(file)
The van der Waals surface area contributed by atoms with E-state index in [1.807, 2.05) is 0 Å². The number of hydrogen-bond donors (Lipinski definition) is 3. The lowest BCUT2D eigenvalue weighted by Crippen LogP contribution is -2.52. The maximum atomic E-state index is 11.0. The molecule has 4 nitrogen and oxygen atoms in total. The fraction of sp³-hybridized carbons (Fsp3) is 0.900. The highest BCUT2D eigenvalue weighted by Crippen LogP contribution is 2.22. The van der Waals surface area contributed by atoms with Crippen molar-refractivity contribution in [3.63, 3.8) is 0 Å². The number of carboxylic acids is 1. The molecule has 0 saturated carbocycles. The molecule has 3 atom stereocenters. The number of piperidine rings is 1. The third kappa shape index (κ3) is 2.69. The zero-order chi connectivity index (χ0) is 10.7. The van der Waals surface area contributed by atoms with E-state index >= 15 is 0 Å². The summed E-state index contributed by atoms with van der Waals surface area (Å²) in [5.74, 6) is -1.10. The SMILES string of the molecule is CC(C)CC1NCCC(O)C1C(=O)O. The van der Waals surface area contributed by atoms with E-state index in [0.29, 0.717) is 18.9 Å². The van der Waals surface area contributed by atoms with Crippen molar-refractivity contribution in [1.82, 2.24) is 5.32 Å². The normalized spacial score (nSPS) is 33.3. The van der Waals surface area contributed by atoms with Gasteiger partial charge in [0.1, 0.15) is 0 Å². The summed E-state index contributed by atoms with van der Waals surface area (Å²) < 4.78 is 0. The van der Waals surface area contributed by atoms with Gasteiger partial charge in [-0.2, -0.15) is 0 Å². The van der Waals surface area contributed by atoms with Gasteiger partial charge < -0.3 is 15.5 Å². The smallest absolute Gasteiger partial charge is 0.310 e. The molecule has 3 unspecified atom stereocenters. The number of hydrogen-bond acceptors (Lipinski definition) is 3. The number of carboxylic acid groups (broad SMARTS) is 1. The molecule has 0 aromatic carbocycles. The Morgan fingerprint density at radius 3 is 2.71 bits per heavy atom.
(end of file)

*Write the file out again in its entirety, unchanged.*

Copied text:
The van der Waals surface area contributed by atoms with E-state index in [1.807, 2.05) is 0 Å². The number of hydrogen-bond donors (Lipinski definition) is 3. The lowest BCUT2D eigenvalue weighted by Crippen LogP contribution is -2.52. The maximum atomic E-state index is 11.0. The molecule has 4 nitrogen and oxygen atoms in total. The fraction of sp³-hybridized carbons (Fsp3) is 0.900. The highest BCUT2D eigenvalue weighted by Crippen LogP contribution is 2.22. The van der Waals surface area contributed by atoms with Crippen molar-refractivity contribution in [3.63, 3.8) is 0 Å². The number of carboxylic acids is 1. The molecule has 0 saturated carbocycles. The molecule has 3 atom stereocenters. The number of piperidine rings is 1. The third kappa shape index (κ3) is 2.69. The zero-order chi connectivity index (χ0) is 10.7. The van der Waals surface area contributed by atoms with E-state index >= 15 is 0 Å². The summed E-state index contributed by atoms with van der Waals surface area (Å²) in [5.74, 6) is -1.10. The SMILES string of the molecule is CC(C)CC1NCCC(O)C1C(=O)O. The van der Waals surface area contributed by atoms with E-state index in [0.29, 0.717) is 18.9 Å². The van der Waals surface area contributed by atoms with Crippen molar-refractivity contribution in [1.82, 2.24) is 5.32 Å². The normalized spacial score (nSPS) is 33.3. The van der Waals surface area contributed by atoms with Gasteiger partial charge in [0.1, 0.15) is 0 Å². The summed E-state index contributed by atoms with van der Waals surface area (Å²) < 4.78 is 0. The van der Waals surface area contributed by atoms with Gasteiger partial charge in [-0.2, -0.15) is 0 Å². The van der Waals surface area contributed by atoms with Gasteiger partial charge < -0.3 is 15.5 Å². The smallest absolute Gasteiger partial charge is 0.310 e. The molecule has 3 unspecified atom stereocenters. The number of hydrogen-bond acceptors (Lipinski definition) is 3. The number of carboxylic acid groups (broad SMARTS) is 1. The molecule has 0 aromatic carbocycles. The Morgan fingerprint density at radius 3 is 2.71 bits per heavy atom.